Some witty colleagues might say it is because I am not doing anything worth scooping!
Some scientists live in a constant fear of being scooped, i.e. not being the first to publish their latest research result. This can lead to people being very secretive about what they are working on and/or being in an incredible rush to publish. Some groups even require members to sign confidentiality agreements about talking to outsiders.
I always find it strange and disappointing when I ask someone what they are working on and then at some point they say, "I can't say anymore because I don't want to be scooped."
In most cases this strikes me as both egotistical and unrealistic. Most of what we are working on is not so important that others are going to drop everything they are currently doing, steal our idea, work out all the details, and rush to publish...
Sorry to disillusion you.
I often write on this blog about things I am currently working on, long before I have a preprint.
Someone once suggested to me that this was a bit "gutsy" or risky.
To be honest, I would be flattered if someone read a post here and "stole my ideas".
I also don't worry about getting scooped because I have had several concrete "scooped" experiences that showed me that in the long term it did not really matter, particularly in terms of publications.
The stories below show how things are all a bit random.
1. With some mathematics colleagues I wrote a paper about the exact solution to the BCS Hamiltonian for superconducting nanoparticles. We put the paper on the arXiv and amazingly there was a similar posting of a longer work the same day, just after ours in the daily listing. We sent our paper to PRL, but a referee claimed that we had been "beaten" by the other paper! Our paper ended up in PRB Rapid Communications, the other in PRB.
2. While a postdoc with me, Ben Powell did some nice calculations showing how a RVB solution to a Hubbard-Heisenberg model relevant to organic charge transfer salts gave a d-wave superconducting state. I thought this pretty exciting and that we should write the results up for PRL. However, even before we started writing two preprints with similar results appeared on the arXiv. I suggested we write the paper as quick as possible, put it on the arXiv, and send it to PRL anyway. We did and our paper did make it into PRL, along with the other two!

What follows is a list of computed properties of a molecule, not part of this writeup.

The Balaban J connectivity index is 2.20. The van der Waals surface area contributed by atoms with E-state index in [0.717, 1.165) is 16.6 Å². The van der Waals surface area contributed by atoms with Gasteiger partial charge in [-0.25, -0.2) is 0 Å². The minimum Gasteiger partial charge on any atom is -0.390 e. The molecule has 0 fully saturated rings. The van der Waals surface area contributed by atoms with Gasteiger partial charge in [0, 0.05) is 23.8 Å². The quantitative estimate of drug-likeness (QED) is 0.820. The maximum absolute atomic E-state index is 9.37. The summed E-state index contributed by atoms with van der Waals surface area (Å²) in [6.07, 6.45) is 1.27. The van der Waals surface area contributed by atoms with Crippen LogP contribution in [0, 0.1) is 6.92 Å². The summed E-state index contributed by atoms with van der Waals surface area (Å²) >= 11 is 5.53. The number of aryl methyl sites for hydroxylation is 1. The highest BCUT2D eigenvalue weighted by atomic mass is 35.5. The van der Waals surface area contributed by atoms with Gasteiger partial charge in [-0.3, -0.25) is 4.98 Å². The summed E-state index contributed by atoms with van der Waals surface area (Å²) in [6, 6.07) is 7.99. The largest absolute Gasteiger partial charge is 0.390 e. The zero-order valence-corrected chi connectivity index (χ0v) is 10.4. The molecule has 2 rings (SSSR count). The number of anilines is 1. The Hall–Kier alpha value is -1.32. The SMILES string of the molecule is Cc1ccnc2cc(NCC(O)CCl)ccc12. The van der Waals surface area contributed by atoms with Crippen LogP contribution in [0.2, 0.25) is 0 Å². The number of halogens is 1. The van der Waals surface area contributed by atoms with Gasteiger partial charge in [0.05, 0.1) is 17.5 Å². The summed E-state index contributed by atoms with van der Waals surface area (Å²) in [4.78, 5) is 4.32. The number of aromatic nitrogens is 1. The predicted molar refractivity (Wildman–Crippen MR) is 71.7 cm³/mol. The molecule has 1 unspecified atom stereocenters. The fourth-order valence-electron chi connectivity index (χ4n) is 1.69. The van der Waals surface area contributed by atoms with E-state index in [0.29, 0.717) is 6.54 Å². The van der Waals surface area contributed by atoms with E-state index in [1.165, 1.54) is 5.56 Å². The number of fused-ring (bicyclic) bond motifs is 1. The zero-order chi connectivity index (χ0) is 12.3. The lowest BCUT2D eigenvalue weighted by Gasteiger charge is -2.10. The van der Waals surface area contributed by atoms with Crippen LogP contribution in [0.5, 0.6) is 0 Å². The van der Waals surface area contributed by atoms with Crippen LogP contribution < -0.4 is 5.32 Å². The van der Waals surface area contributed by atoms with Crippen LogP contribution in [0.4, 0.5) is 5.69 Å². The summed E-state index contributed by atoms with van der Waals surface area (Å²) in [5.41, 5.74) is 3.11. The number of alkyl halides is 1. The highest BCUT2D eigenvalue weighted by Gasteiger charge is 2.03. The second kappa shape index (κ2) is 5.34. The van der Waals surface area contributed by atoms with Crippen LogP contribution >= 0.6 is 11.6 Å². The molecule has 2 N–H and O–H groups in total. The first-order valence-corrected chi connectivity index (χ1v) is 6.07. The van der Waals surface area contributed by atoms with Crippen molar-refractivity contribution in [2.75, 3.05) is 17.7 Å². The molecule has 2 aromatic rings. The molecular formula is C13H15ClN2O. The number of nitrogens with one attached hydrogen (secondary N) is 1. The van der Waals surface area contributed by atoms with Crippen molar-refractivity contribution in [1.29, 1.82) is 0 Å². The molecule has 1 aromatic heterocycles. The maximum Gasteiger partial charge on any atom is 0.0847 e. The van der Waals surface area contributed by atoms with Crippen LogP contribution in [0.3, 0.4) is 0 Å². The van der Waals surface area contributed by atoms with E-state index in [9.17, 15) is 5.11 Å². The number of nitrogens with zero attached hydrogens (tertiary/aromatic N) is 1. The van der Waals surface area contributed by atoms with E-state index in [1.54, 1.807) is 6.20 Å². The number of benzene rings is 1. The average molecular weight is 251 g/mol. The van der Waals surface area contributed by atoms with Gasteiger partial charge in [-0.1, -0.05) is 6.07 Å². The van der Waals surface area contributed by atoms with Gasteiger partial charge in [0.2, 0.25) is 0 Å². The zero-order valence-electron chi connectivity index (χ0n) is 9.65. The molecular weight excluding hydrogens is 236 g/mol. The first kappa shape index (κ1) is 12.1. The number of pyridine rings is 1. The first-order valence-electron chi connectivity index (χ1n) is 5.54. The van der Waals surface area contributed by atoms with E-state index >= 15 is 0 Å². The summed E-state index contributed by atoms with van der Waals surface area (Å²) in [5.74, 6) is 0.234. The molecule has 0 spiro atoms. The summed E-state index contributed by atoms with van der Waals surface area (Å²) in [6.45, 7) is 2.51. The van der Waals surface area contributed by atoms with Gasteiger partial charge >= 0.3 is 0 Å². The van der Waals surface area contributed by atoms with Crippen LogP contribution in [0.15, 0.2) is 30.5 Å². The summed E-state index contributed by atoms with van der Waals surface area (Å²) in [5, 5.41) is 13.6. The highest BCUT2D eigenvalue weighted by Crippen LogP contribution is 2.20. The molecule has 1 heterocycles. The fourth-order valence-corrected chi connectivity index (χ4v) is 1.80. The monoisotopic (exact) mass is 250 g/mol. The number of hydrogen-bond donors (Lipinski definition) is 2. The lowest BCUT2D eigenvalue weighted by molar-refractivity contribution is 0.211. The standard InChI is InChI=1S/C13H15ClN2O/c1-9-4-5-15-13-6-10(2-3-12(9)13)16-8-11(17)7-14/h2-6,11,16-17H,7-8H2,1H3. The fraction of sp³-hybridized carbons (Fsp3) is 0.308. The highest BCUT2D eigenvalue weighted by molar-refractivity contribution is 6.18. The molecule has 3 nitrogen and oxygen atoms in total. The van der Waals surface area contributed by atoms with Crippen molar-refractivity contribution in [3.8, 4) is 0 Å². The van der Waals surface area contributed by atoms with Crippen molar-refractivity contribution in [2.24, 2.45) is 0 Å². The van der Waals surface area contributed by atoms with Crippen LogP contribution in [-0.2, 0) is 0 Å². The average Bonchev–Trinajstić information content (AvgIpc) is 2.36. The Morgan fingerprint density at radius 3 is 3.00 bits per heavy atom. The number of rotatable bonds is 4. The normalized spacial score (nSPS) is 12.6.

3. Another postdoc completed a draft paper with me, that I then sent to a colleague for comment. He informed me that he read the abstract and realised his postdoc had similar results. He said he would not read more and requested that we both submit to the arXiv on the same day and then send the two papers to PRL, acknowledging each others existence. I agreed. Neither paper made it into PRL. Ours ended up in PRB Rapid Communications. For some reason the other paper was delayed for more than a year.
4. Another postdoc visited his home country and gave talks about our work. Later it was brought to my attention that someone who he had talked to wrote a similar paper, with no acknowledgement of our preprint. When challenged the author claimed it was all different and there was no need to acknowledge our paper.
5. I once gave a talk at which I discussed work that had just been published. A year later someone in the audience published a very similar paper with no acknowledgement of the published work I had described.
So chill out!
It is probably not worth worrying out.
Get some perspective. Remember that in academia the stakes are low.
here and features in this blog post.
Do you have any experiences of being scooped?
Did it really matter in the end?